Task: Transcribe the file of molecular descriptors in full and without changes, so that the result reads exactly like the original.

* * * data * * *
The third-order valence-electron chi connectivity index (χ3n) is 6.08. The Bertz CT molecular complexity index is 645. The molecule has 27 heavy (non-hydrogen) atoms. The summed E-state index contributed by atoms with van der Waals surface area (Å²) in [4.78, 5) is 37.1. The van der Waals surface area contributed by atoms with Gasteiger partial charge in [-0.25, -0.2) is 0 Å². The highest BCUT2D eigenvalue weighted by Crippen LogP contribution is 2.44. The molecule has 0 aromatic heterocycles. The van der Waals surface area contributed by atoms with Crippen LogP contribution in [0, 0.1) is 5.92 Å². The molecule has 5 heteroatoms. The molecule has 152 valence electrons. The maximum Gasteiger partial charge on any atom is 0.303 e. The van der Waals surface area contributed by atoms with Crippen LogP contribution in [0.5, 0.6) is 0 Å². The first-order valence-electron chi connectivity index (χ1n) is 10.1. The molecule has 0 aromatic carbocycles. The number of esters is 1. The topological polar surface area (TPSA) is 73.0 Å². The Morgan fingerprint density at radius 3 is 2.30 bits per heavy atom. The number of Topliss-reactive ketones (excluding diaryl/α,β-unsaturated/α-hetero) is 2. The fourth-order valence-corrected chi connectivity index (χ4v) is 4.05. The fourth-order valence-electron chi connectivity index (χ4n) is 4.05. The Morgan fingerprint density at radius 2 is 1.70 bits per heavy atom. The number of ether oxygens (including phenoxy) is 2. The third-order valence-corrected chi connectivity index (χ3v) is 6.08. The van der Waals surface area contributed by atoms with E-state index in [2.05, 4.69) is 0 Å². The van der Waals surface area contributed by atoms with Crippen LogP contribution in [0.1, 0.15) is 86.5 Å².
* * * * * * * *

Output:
The third-order valence-electron chi connectivity index (χ3n) is 6.08. The Bertz CT molecular complexity index is 645. The molecule has 27 heavy (non-hydrogen) atoms. The summed E-state index contributed by atoms with van der Waals surface area (Å²) in [4.78, 5) is 37.1. The van der Waals surface area contributed by atoms with Gasteiger partial charge in [-0.25, -0.2) is 0 Å². The highest BCUT2D eigenvalue weighted by Crippen LogP contribution is 2.44. The molecule has 0 aromatic heterocycles. The van der Waals surface area contributed by atoms with Crippen LogP contribution in [0, 0.1) is 5.92 Å². The molecule has 5 heteroatoms. The molecule has 152 valence electrons. The maximum Gasteiger partial charge on any atom is 0.303 e. The van der Waals surface area contributed by atoms with Crippen LogP contribution in [0.5, 0.6) is 0 Å². The first-order valence-electron chi connectivity index (χ1n) is 10.1. The molecule has 0 aromatic carbocycles. The number of esters is 1. The topological polar surface area (TPSA) is 73.0 Å². The Morgan fingerprint density at radius 3 is 2.30 bits per heavy atom. The number of Topliss-reactive ketones (excluding diaryl/α,β-unsaturated/α-hetero) is 2. The fourth-order valence-corrected chi connectivity index (χ4v) is 4.05. The fourth-order valence-electron chi connectivity index (χ4n) is 4.05. The Morgan fingerprint density at radius 2 is 1.70 bits per heavy atom. The number of ether oxygens (including phenoxy) is 2. The third-order valence-corrected chi connectivity index (χ3v) is 6.08. The van der Waals surface area contributed by atoms with E-state index in [2.05, 4.69) is 0 Å². The van der Waals surface area contributed by atoms with Crippen LogP contribution in [0.1, 0.15) is 86.5 Å².